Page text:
N.I. Bukharin: Imperialism and World Economy
1. THE CAPITALIST AND THE WORKER AS OPPOSITE POLES OF SOCIAL RELATIONS. 2. CLASS ANTAGONISM OF INTERESTS, AND THEIR RELATIVE SOLIDARITY. 3. LASTING INTERESTS AND INTERESTS OF THE MOMENT. 4. THE SO-CALLED PATRIARCHAL RELATIONS BETWEEN LABOUR AND CAPITAL. 5. THE WORKING CLASS AND THE BOURGEOIS STATE. 6. THE WORKING CLASS AND THE IMPERIALIST POLITICS OF THE BOURGEOIS STATE (RELATIVE FORM OF "SOLIDARITY"). 7. THE WORKING CLASS AND THE WAR. 8. COLLAPSE OF "COLLABORATION" WITH THE BOURGEOIS STATE, AND REGENERATION OF REVOLUTIONARY SOCIALISM.
The first period of the war has brought about, not a crisis of capitalism (the germs of which were visible only to the most penetrating minds of both the bourgeois and proletarian camps), but a collapse of the "Socialist" International. This phenomenon, which many have attempted to explain by proceeding solely from the analysis of the internal relations in every country, cannot be more or less satisfactorily explained from this angle. For the collapse of the proletarian movement is a result of the unequal situation of the "state capitalist trusts" within the boundaries of world economy. Just as it is impossible to understand modern capitalism and its imperialist policy without analysing the tendencies of world capitalism, so the basic tendencies in the proletarian movement cannot be understood without analysing world capitalism.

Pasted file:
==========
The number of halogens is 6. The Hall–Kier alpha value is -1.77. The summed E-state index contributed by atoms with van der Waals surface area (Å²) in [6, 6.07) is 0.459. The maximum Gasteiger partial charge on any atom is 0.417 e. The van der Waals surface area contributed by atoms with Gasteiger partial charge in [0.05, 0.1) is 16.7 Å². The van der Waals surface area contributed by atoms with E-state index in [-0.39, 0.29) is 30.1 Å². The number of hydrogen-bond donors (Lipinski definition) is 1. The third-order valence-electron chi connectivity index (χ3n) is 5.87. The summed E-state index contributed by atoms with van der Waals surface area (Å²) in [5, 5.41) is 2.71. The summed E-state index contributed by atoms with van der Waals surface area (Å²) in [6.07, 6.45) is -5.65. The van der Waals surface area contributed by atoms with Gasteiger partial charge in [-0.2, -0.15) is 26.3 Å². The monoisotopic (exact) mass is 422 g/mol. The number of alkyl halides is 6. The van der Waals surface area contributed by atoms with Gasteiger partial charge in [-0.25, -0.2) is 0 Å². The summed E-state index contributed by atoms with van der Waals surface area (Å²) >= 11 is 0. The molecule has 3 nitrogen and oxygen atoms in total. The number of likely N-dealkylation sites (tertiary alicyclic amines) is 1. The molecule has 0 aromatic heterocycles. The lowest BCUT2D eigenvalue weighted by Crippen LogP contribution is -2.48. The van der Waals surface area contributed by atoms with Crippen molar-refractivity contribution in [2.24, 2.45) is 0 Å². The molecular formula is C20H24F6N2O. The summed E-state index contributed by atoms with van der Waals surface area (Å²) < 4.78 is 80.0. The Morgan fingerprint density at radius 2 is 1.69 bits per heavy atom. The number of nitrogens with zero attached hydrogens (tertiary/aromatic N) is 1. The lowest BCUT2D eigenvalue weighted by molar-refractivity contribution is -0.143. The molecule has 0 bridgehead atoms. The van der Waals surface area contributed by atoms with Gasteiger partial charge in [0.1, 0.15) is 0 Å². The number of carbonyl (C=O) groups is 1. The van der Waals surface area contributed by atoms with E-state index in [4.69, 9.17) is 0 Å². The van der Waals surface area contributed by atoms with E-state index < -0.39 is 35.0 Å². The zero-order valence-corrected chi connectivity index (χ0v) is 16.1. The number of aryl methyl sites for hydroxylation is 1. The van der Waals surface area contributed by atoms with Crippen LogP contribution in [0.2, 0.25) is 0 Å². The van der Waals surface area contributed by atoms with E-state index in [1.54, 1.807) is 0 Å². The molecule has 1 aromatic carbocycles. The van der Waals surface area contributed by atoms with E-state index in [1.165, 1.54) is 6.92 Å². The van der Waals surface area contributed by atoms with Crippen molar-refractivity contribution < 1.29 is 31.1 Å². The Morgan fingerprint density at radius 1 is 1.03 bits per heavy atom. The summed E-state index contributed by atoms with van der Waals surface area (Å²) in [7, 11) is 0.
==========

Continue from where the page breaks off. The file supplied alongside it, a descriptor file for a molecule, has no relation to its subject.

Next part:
Capital implies the existence of labour. Labour implies the existence of capital. The capitalist mode of production is a certain relation between people, between social classes, each of which implies the existence of the other. Viewed from this angle, both capitalists and workers are members, component parts, poles of the same capitalist society. In so far as capitalist society exists, there exists also an interdependence of these opposing classes, a mutual dependence, expressing itself in a relative solidarity of interests that are opposed in substance. This "solidarity" of interests is the solidarity of a moment, it is not that lasting solidarity which welds together the members of the same class. Bourgeois political economy, and together with it its "Socialist" followers, present that which is passing, momentary, accidental for the class struggle on a social scale as essential; they do not see the trees for the forest, and they inevitably sink to the rôle of simple satellites of finance capital.